Market Intelligence
Energy Norway

Norway Energy Opportunities Hydrogen Value Chain


Renewable energy and clean hydrogen are critical components needed to meet the Paris Agreement’s goals to decarbonize the global energy grids. To meet the targets, hydrogen would need to meet around 15% of world’s energy demand by 2050. To meet the targets of decarbonization by 2050, however, the existing industrial production of hydrogen must be decarbonized. Also, significant quantities of low-carbon hydrogen and its derivatives are needed in industries, such as energy carriers, shipping and aviation, and energy storage.

For Europe, including Norway, international collaboration will play an important role in establishing a functioning green energy market that stimulates the increased use of clean hydrogen. As Norway seeks to build out the value chain, input will be needed in multiple segments from foreign investors. 

The fastest developing applications of hydrogen in Norway seem to be in the maritime and transportation sectors. For instance, Norway has a robust hydropower supply and virtually emission-free heating, therefore, typical applications for hydrogen such as an energy storage unit for variable renewable energy are less relevant. 

The Norwegian government is supporting a broad array of zero-emission solutions in the transport sector, including hydrogen. Since Norway has no vehicle production, its primary contribution to the hydrogen transport sector will be through pilot and demonstration projects. As the technology gradually matures, Norway can also help to accelerate hydrogen’s introduction and growth to the international market, something that the government supports through its Zero Emissions Fund for commercial transport. This is an opportunity for U.S. companies with relevant Norway relationships.

The transport and maritime industries are important and fast-developing markets for Norway’s hydrogen value chain, as outlined in the following:

  • Pipeline transport of compressed hydrogen gas is generally seen as the most cost-effective way of transporting large volumes over long distances. This can be done in pure form or blended into natural gas in gas pipelines.Further expansion of the hydrogen infrastructure network in Norway can provide great opportunity and can be supported through research and collaboration from abroad.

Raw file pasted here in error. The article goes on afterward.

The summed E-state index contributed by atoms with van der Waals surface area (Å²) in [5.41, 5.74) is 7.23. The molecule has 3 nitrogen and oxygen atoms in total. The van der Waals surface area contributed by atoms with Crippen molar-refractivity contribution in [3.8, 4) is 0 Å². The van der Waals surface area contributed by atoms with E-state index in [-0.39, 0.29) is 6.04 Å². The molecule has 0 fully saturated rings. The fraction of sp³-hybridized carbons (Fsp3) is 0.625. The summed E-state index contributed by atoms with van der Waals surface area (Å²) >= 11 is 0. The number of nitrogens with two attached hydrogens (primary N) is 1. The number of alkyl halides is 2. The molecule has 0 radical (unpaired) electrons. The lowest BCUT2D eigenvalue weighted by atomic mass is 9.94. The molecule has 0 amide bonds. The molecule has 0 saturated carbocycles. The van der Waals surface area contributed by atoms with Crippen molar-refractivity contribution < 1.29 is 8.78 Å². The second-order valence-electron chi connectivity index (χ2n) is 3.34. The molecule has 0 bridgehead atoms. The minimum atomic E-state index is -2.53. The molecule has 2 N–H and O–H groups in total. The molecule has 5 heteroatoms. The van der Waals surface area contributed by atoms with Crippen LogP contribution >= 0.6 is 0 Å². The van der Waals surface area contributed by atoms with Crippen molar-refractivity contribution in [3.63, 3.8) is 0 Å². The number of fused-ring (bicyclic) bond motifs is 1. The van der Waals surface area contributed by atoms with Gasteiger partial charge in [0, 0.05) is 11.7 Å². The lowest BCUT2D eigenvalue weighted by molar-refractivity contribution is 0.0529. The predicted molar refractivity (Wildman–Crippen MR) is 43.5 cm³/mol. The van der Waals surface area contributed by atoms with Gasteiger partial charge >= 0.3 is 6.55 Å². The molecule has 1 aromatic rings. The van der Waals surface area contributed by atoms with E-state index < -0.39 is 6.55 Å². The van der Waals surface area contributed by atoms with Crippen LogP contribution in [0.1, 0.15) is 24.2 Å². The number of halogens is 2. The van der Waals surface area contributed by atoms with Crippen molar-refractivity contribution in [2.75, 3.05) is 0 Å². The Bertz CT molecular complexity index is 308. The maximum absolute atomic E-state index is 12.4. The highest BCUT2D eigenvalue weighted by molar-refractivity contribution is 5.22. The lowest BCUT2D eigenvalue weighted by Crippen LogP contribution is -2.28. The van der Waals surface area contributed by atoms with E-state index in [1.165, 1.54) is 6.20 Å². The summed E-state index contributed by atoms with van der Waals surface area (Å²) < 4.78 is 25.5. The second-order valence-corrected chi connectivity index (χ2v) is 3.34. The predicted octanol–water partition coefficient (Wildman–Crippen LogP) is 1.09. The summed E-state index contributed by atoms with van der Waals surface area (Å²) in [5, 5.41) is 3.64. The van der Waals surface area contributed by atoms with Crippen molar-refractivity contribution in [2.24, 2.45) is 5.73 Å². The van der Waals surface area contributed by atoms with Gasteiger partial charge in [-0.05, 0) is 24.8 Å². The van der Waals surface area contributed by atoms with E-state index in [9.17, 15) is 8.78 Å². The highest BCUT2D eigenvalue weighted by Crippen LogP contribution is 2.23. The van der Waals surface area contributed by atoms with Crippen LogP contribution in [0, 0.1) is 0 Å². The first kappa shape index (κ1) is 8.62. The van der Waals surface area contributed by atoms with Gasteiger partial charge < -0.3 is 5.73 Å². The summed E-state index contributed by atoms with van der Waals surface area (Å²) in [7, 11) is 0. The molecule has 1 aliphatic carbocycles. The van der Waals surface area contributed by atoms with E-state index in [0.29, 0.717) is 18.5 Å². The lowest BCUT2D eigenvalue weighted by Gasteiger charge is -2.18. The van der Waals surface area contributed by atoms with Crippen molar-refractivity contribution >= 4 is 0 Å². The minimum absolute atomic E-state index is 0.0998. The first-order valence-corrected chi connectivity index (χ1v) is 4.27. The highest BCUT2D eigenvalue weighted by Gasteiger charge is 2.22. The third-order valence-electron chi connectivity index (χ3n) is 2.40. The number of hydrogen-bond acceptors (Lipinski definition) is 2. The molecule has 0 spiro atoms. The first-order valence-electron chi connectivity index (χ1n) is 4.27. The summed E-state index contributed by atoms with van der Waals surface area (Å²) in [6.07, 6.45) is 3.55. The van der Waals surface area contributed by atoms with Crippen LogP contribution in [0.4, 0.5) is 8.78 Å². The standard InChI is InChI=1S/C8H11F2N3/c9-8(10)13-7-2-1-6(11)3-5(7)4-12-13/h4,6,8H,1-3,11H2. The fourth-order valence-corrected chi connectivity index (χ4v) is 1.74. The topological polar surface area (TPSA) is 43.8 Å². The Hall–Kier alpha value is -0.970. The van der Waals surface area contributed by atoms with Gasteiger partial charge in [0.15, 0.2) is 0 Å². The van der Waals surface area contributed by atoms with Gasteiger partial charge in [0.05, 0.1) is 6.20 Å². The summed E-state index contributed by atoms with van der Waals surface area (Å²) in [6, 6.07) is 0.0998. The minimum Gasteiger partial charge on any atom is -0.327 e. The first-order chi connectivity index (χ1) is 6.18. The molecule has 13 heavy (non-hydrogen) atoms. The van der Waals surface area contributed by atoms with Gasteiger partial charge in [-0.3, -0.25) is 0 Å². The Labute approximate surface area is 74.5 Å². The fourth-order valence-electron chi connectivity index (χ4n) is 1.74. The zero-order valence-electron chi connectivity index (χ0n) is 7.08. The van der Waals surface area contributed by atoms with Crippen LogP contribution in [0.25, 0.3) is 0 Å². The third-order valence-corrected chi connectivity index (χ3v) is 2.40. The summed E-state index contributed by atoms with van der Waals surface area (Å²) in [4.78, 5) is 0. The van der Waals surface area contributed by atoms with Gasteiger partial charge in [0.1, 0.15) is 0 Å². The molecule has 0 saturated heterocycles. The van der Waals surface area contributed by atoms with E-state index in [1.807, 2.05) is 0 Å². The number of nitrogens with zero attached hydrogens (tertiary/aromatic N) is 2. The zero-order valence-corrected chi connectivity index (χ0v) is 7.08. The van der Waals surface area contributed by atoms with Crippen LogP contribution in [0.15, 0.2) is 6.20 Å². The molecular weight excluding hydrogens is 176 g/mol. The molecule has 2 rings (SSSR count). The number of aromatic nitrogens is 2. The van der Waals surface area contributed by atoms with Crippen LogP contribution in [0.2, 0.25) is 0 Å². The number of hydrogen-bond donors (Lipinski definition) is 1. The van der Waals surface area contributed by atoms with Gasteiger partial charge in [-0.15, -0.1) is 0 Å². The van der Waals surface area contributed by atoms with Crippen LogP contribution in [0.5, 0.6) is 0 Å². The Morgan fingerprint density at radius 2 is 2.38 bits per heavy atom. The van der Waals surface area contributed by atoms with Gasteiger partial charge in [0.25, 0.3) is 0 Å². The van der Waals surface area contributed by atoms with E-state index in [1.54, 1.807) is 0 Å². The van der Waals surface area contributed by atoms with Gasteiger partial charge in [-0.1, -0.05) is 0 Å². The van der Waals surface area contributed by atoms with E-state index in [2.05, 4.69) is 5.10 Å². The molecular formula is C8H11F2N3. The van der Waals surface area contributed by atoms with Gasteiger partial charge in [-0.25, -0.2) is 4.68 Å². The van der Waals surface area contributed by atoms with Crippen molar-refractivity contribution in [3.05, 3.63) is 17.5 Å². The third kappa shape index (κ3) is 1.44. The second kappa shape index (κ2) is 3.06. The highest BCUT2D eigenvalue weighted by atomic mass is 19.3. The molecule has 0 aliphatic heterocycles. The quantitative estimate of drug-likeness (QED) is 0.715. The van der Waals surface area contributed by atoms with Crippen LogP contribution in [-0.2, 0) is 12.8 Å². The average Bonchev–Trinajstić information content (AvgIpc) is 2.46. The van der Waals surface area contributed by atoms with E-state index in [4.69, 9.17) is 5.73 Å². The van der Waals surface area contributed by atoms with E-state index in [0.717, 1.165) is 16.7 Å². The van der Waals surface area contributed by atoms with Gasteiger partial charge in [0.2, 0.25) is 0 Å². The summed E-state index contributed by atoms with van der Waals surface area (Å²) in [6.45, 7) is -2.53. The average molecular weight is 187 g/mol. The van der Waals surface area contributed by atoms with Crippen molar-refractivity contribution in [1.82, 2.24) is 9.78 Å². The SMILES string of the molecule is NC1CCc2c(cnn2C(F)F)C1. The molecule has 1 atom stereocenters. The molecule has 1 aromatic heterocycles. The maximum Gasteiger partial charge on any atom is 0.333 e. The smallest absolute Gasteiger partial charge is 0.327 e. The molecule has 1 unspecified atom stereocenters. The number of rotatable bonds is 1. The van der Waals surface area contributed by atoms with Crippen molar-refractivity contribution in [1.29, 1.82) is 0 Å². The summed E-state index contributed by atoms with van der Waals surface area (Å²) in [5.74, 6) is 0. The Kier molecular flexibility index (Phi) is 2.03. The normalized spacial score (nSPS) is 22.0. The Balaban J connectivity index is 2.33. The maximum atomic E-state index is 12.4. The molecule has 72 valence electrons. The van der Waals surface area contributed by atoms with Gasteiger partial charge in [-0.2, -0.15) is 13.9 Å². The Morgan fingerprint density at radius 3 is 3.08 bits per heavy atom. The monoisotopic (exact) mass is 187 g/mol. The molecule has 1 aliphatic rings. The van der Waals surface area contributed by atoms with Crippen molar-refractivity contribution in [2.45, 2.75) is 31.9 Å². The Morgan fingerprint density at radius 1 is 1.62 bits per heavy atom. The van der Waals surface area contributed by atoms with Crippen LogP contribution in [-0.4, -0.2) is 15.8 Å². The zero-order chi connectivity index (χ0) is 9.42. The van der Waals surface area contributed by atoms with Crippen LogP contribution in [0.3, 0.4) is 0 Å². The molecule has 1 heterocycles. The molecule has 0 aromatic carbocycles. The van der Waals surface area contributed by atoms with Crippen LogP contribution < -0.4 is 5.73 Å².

• Norway has target figures and plans for all new cars, light vans, and urban buses to be zero-emission vehicles by 2025. By 2030, goods distribution in the biggest urban centers must be virtually zero emission and by 2050, transport must be virtually zero-emission or climate neutral.
  • With the Norwegian government announcing that all new car ferries and high-speed ferries from 2023 and 2025, respectively, will be required to be zero emission, hydrogen is poised to be a part of the energy mix for ferries.In the short term, by 2025, the Norway plans to establish five hydrogen hubs for maritime transport. There is significant research into hydrogen fuel cells, tanks, and power cells in Norway, with significant opportunities for U.S. companies for collaboration and expansion of the hydrogen value chain.

The U.S. and Norwegian governments both have the ambition to integrate hydrogen into their long-term green energy transition through public funding and research. Developing hydrogen technology is an expensive and high-risk endeavor, and its implementation relies to a large extent on public funding, for which both the U.S. and Norway have shown their support. U.S. department of Energy hopes to reduce the cost of clean hydrogen production to $1 per kilogram within the decade, called The Hydrogen Shot. That cost level will fuel Trans-Atlantic investments and trade.  

Opportunities for U.S. firms in Norway’s hydrogen sector include pipeline infrastructure and technologies, innovative hydrogen and other clean technologies for the maritime and automotive sector, energy storage infrastructure, and more.

Market intelligence author, Erik Bohn. For more information on opportunities, contact Heming Bjorna at the U.S. Commercial Service in Norway.


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